(a) the construction, equipment and seaworthiness of ships;

(b) the manning of ships, labour conditions and the training of crews, taking into account the applicable international instruments;

(c) the use of signals, the maintenance of communications and the prevention of collisions.

  1. Such measures shall include those necessary to ensure:

(a) that each ship, before registration and thereafter, at appropriate intervals, is surveyed by a qualified surveyor of ships, and has on board such charts, nautical publications and navigational equipment and instruments as are appropriate for the safe navigation of the ship

(b) that each ship is in the charge of a master and officers who possess appropriate qualifications, in particular in seamanship, navigation, communications and marine engineering, and that the crew is appropriate in qualification and numbers for the type, size, machinery and equipment of the ship;

(c) that the master, officers and, to the extent appropriate, the crew are fully conversant with and required to observe the applicable international regulations concerning the safety of life at sea, the prevention of collisions, the prevention, reduction and control of marine pollution, and the maintenance of communications by radio.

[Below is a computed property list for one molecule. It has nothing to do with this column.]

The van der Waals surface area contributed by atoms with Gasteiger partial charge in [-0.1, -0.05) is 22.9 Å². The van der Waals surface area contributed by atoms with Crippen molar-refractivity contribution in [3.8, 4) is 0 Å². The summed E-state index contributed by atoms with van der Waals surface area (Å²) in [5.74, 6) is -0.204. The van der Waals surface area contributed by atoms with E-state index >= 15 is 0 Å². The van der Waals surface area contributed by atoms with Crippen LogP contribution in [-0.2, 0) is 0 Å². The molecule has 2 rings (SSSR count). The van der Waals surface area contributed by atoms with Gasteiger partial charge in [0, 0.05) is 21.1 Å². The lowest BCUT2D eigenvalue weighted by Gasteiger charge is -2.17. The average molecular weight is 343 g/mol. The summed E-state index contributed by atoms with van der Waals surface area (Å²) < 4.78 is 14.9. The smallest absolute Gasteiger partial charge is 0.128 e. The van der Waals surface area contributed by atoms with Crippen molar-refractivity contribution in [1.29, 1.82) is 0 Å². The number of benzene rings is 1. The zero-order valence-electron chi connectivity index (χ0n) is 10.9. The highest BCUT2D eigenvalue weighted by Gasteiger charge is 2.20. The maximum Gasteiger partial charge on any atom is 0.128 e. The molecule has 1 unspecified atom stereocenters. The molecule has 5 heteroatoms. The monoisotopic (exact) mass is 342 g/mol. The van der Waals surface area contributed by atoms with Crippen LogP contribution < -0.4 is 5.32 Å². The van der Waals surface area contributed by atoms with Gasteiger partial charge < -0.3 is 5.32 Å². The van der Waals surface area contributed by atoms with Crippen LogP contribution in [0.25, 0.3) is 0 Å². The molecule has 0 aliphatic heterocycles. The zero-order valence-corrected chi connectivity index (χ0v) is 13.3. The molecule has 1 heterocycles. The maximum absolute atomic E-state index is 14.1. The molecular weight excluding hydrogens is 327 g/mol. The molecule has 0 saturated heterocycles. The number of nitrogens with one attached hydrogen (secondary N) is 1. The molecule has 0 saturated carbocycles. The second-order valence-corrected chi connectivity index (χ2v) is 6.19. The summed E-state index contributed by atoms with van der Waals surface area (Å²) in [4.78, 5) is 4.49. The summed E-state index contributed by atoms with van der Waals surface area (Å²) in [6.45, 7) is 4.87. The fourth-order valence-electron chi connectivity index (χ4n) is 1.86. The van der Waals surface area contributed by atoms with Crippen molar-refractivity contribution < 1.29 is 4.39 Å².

In taking the measures called for in paragraphs 3 and 4, each State is required to conform to generally accepted international regulations, procedures and practices and to take any steps which may be necessary to secure their observance.

A State which has clear grounds to believe that proper jurisdiction and control with respect to a ship have not been exercised may report the facts to the flag State. Upon receiving such a report, the flag State shall investigate the matter and, if appropriate, take any action necessary to remedy the situation.